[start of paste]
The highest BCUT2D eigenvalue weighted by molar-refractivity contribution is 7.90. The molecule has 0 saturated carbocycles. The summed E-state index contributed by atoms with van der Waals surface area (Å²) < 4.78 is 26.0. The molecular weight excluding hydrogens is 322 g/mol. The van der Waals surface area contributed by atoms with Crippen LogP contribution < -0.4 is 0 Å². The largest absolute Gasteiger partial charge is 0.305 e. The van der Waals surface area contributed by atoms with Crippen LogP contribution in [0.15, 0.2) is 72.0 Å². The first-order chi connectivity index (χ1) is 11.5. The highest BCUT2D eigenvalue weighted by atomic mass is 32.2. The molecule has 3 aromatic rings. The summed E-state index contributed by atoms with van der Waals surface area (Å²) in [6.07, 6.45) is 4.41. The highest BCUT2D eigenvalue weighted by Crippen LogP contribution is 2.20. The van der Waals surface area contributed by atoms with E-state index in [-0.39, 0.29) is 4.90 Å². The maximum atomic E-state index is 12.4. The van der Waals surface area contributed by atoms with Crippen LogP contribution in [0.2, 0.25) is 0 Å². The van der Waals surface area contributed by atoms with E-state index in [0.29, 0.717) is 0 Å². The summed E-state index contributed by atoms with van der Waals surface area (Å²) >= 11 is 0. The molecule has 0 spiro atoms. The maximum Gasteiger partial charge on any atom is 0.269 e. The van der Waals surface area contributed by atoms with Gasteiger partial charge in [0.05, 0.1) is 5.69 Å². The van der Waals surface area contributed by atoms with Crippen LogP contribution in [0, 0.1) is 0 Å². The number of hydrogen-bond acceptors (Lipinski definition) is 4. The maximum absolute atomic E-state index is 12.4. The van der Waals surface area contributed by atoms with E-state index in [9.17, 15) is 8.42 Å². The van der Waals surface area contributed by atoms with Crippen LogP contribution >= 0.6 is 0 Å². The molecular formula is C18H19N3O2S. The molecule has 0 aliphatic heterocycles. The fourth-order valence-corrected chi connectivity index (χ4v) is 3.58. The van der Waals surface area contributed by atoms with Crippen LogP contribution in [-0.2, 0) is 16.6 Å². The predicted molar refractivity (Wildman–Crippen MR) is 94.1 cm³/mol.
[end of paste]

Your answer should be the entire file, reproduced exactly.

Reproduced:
The highest BCUT2D eigenvalue weighted by molar-refractivity contribution is 7.90. The molecule has 0 saturated carbocycles. The summed E-state index contributed by atoms with van der Waals surface area (Å²) < 4.78 is 26.0. The molecular weight excluding hydrogens is 322 g/mol. The van der Waals surface area contributed by atoms with Crippen LogP contribution < -0.4 is 0 Å². The largest absolute Gasteiger partial charge is 0.305 e. The van der Waals surface area contributed by atoms with Crippen LogP contribution in [0.15, 0.2) is 72.0 Å². The first-order chi connectivity index (χ1) is 11.5. The highest BCUT2D eigenvalue weighted by atomic mass is 32.2. The molecule has 3 aromatic rings. The summed E-state index contributed by atoms with van der Waals surface area (Å²) in [6.07, 6.45) is 4.41. The highest BCUT2D eigenvalue weighted by Crippen LogP contribution is 2.20. The van der Waals surface area contributed by atoms with E-state index in [-0.39, 0.29) is 4.90 Å². The maximum atomic E-state index is 12.4. The van der Waals surface area contributed by atoms with Crippen LogP contribution in [0.2, 0.25) is 0 Å². The van der Waals surface area contributed by atoms with E-state index in [0.29, 0.717) is 0 Å². The summed E-state index contributed by atoms with van der Waals surface area (Å²) >= 11 is 0. The molecule has 0 spiro atoms. The maximum Gasteiger partial charge on any atom is 0.269 e. The van der Waals surface area contributed by atoms with Gasteiger partial charge in [0.05, 0.1) is 5.69 Å². The van der Waals surface area contributed by atoms with Crippen LogP contribution in [0, 0.1) is 0 Å². The number of hydrogen-bond acceptors (Lipinski definition) is 4. The maximum absolute atomic E-state index is 12.4. The van der Waals surface area contributed by atoms with E-state index in [9.17, 15) is 8.42 Å². The van der Waals surface area contributed by atoms with Crippen LogP contribution >= 0.6 is 0 Å². The molecular formula is C18H19N3O2S. The molecule has 0 aliphatic heterocycles. The fourth-order valence-corrected chi connectivity index (χ4v) is 3.58. The van der Waals surface area contributed by atoms with Crippen LogP contribution in [-0.2, 0) is 16.6 Å². The predicted molar refractivity (Wildman–Crippen MR) is 94.1 cm³/mol.